It also takes more time, Barrios says. A West Coast IPA can go from grain to glass in two weeks or less, while a cold IPA takes about 24 days to ferment depending on the lager yeast strain. On top of that, bitterness can make the beer unbalanced in the effort to maximize hop character in a light and dry base beer, Bies says.
Within the broad definition of today’s cold IPA, there are some variations. Brynildson is adamant that cold IPAs can be made using 100% malt that’s well mashed instead of leaning on corn or rice. Other brewers that tried the style early on leaned on the fact that there’s no solidified definition to create something different entirely.
“With WeldWerks being such early adopters of the style, we did not really have much information other than what we could find from Kevin Davey of Wayfinder,” says Skip Schwartz, head brewer at WeldWerks Brewing Co. in Greeley, Colorado. “So we just kind of made up our own way of doing it.”
WeldWerks uses a blend of beers in its cold IPA: 70% is a beer made with a lager strain fermented at higher-than-normal temperatures, and 30% is an ale strain fermented at colder-than-normal temperatures.
While there are different ways to get to the same flavors that now define a cold IPA, “at the end of the day, you’re using it to dry the beer out and lower the malt flavor as much as you can to let the hops scream through,” Brynildson says.
The Future of Cold IPAs
“I’m seeing more and more interest from the brewer side and consumer side,” Brynildson says. “It makes sense: it sounds delicious, and I think enough people have practiced making these beers with lager yeast now that there’s a ton of examples of well-executed cold IPAs out there.”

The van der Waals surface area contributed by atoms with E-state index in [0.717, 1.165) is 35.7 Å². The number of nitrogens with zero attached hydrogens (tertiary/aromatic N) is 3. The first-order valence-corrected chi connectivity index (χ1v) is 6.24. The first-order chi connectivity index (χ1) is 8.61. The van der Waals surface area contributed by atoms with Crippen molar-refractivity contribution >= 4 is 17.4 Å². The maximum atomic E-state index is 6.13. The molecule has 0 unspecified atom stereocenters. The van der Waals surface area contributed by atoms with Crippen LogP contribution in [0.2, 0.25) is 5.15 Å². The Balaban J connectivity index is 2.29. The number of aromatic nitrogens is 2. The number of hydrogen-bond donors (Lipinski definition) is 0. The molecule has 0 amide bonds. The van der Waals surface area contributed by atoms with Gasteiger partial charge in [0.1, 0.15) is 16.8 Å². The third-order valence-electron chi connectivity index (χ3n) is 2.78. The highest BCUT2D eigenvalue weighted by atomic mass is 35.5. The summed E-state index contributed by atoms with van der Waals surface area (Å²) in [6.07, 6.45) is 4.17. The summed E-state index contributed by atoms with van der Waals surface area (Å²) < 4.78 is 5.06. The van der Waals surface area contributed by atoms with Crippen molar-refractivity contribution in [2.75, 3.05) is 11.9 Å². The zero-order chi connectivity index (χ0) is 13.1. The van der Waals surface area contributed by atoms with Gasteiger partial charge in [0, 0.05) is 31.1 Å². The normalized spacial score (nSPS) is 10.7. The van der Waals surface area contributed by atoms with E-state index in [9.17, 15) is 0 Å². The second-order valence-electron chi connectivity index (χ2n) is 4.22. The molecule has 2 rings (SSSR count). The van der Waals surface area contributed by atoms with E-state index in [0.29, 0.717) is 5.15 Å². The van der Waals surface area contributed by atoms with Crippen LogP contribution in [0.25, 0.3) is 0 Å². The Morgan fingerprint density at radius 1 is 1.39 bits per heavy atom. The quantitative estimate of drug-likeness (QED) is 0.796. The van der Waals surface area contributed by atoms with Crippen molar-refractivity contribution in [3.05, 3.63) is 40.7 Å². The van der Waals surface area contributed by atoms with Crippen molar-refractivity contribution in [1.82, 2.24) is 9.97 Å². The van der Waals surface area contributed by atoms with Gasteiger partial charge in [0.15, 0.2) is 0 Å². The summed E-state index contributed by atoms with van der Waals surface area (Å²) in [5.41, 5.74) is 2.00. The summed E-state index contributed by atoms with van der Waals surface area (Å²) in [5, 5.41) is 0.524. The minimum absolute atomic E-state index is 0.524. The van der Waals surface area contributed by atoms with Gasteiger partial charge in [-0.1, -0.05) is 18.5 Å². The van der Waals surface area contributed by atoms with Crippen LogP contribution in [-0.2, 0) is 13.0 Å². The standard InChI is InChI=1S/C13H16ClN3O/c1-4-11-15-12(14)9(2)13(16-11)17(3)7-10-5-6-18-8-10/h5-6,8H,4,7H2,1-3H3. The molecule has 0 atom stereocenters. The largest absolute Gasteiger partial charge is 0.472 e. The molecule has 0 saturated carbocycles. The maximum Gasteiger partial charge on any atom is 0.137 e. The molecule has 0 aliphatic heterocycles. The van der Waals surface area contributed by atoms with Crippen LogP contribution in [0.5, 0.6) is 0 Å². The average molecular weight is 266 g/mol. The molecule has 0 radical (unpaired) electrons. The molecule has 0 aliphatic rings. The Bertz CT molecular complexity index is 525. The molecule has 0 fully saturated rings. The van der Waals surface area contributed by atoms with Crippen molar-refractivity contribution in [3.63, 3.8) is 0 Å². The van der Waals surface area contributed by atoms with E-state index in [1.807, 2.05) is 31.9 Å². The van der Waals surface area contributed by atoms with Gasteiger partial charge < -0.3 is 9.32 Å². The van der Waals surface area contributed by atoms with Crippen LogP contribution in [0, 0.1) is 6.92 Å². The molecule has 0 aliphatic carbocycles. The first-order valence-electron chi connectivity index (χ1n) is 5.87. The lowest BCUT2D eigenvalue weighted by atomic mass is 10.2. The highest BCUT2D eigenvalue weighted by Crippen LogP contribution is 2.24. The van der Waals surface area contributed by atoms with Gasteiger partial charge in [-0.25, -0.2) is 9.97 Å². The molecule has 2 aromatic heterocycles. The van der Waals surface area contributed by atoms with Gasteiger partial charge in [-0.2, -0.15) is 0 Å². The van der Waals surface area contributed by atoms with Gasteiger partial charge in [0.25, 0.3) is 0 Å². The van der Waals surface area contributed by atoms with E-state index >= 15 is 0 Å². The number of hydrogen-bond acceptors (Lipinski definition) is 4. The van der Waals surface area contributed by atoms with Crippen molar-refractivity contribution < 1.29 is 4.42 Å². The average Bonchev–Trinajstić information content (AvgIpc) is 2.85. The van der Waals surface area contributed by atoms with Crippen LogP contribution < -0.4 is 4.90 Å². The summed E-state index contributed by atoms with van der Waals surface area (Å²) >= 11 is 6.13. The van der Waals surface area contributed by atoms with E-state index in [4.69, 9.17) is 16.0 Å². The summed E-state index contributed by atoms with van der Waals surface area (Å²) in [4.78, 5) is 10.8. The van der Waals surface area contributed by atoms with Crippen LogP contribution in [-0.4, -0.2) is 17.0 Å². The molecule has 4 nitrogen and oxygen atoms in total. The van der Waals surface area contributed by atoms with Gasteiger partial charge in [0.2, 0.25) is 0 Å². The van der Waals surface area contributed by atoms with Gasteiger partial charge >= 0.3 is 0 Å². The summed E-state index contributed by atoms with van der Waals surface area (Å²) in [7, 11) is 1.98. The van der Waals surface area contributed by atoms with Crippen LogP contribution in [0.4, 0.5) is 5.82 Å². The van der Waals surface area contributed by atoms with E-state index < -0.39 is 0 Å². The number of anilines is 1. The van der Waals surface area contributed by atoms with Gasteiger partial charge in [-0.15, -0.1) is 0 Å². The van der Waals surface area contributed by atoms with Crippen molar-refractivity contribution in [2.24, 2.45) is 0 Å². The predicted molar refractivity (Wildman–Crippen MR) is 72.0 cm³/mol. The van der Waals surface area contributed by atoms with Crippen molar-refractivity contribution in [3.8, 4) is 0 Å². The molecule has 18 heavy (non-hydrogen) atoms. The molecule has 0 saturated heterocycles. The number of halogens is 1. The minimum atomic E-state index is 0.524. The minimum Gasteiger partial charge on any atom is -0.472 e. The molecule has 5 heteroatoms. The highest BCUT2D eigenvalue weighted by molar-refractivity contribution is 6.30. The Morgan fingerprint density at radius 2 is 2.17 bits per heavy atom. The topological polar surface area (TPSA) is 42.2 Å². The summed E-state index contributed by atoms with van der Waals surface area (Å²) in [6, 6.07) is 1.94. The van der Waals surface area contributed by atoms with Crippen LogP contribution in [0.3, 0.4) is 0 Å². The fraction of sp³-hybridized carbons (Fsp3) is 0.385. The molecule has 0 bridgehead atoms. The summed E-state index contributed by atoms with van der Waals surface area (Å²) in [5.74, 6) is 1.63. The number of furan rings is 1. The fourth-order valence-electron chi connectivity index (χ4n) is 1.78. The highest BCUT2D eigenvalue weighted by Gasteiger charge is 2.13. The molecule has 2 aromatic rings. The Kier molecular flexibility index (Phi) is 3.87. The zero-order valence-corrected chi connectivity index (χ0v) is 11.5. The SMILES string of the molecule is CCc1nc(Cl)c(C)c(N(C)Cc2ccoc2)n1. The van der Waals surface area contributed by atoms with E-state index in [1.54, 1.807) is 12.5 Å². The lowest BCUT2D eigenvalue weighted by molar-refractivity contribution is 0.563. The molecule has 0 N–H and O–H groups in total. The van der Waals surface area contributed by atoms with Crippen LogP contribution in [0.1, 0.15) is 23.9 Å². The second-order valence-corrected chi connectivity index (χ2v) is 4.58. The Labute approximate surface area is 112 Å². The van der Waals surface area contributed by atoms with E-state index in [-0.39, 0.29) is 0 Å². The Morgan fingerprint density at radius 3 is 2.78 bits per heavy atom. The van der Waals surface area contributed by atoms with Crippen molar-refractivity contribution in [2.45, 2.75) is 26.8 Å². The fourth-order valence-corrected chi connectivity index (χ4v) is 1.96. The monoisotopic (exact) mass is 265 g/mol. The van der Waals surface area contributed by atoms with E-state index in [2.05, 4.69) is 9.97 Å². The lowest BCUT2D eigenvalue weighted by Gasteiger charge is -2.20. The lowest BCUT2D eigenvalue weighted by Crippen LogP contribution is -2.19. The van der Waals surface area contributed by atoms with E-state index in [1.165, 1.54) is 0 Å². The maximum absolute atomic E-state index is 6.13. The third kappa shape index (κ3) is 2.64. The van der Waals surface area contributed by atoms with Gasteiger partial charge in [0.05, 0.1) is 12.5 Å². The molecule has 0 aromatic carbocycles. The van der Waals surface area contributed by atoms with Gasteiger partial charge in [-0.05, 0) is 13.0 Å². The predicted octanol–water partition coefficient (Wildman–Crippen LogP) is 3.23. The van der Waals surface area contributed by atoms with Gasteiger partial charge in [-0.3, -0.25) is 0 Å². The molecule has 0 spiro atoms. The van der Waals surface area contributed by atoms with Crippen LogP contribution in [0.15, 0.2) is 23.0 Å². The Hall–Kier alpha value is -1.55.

And with more people making them, there will be more variations on the style. It’s the ideal base beer to showcase experimental or big-flavored hops, for one. The types of adjuncts may shift, with more brewers experimenting with enzymes to create all-malt cold IPAs. Others may use different types of rice, corn or yeast nutrient for different flavors and body. Brynildson could see imperial or double cold IPAs with higher alcohol becoming more popular, considering the most common 34/70 lager yeast that’s used can be alcohol tolerant enough for 8% or 9% beers. In fact, Joyride has a cold double IPA in the works.
“A lot of research has been dedicated to thiol-enhancing bioengineered yeast strains recently (including lager yeast),” Bies says. “So I could definitely see those yeasts being used more to enhance or create new and exciting flavors within the style.”
Another interesting thing to watch will be how the beers hold up over time. The sulfur dioxide that lager yeast naturally produces is an antioxidant, so the beers could be more flavor stable with a longer shelf life, Brynildson notes.
“I think the reason consumers and brewers are so obsessed with IPA is because it is an ever-evolving style with endless possibilities for creativity,” Bies says. “As brewers, the diversity of options available to us continues to grow every year with new hop varieties, advanced hop products, bioengineered yeast strains — the list goes on. It’s an exciting time to be brewing and drinking IPA, and I think cold IPA is a byproduct of that excitement.”